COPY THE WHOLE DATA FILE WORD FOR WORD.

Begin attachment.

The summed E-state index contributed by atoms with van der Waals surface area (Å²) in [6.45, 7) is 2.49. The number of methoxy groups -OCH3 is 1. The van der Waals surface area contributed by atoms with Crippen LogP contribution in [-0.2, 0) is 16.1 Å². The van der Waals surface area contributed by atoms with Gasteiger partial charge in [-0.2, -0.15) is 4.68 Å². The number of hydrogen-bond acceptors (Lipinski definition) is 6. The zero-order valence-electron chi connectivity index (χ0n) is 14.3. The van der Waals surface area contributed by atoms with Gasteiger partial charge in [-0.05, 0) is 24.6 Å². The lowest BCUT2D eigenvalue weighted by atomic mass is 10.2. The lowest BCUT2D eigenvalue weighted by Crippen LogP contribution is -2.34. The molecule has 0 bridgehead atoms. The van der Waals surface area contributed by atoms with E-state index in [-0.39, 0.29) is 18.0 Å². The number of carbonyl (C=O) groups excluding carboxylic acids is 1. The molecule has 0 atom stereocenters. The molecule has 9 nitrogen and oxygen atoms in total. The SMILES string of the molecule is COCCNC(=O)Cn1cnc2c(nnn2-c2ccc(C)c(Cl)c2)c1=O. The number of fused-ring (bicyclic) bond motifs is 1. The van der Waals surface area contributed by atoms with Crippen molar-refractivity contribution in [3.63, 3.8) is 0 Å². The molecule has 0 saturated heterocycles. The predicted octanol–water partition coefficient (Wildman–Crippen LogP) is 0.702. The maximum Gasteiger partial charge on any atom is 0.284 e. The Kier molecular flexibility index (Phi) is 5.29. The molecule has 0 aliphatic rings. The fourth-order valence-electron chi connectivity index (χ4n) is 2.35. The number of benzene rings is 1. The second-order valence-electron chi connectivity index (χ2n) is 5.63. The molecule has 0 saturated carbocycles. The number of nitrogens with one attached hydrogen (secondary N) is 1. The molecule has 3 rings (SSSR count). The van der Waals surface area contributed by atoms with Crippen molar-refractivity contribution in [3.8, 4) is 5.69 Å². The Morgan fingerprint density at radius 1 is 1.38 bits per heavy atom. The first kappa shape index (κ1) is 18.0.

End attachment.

The summed E-state index contributed by atoms with van der Waals surface area (Å²) in [6.45, 7) is 2.49. The number of methoxy groups -OCH3 is 1. The van der Waals surface area contributed by atoms with Crippen LogP contribution in [-0.2, 0) is 16.1 Å². The van der Waals surface area contributed by atoms with Gasteiger partial charge in [-0.2, -0.15) is 4.68 Å². The number of hydrogen-bond acceptors (Lipinski definition) is 6. The zero-order valence-electron chi connectivity index (χ0n) is 14.3. The van der Waals surface area contributed by atoms with Gasteiger partial charge in [-0.05, 0) is 24.6 Å². The lowest BCUT2D eigenvalue weighted by atomic mass is 10.2. The lowest BCUT2D eigenvalue weighted by Crippen LogP contribution is -2.34. The molecule has 0 bridgehead atoms. The van der Waals surface area contributed by atoms with E-state index in [-0.39, 0.29) is 18.0 Å². The number of carbonyl (C=O) groups excluding carboxylic acids is 1. The molecule has 0 atom stereocenters. The molecule has 9 nitrogen and oxygen atoms in total. The SMILES string of the molecule is COCCNC(=O)Cn1cnc2c(nnn2-c2ccc(C)c(Cl)c2)c1=O. The number of fused-ring (bicyclic) bond motifs is 1. The van der Waals surface area contributed by atoms with Crippen molar-refractivity contribution in [3.63, 3.8) is 0 Å². The molecule has 0 saturated heterocycles. The predicted octanol–water partition coefficient (Wildman–Crippen LogP) is 0.702. The maximum Gasteiger partial charge on any atom is 0.284 e. The Kier molecular flexibility index (Phi) is 5.29. The molecule has 0 aliphatic rings. The fourth-order valence-electron chi connectivity index (χ4n) is 2.35. The number of benzene rings is 1. The second-order valence-electron chi connectivity index (χ2n) is 5.63. The molecule has 0 saturated carbocycles. The number of nitrogens with one attached hydrogen (secondary N) is 1. The molecule has 3 rings (SSSR count). The van der Waals surface area contributed by atoms with Crippen molar-refractivity contribution in [3.8, 4) is 5.69 Å². The Morgan fingerprint density at radius 1 is 1.38 bits per heavy atom. The first kappa shape index (κ1) is 18.0.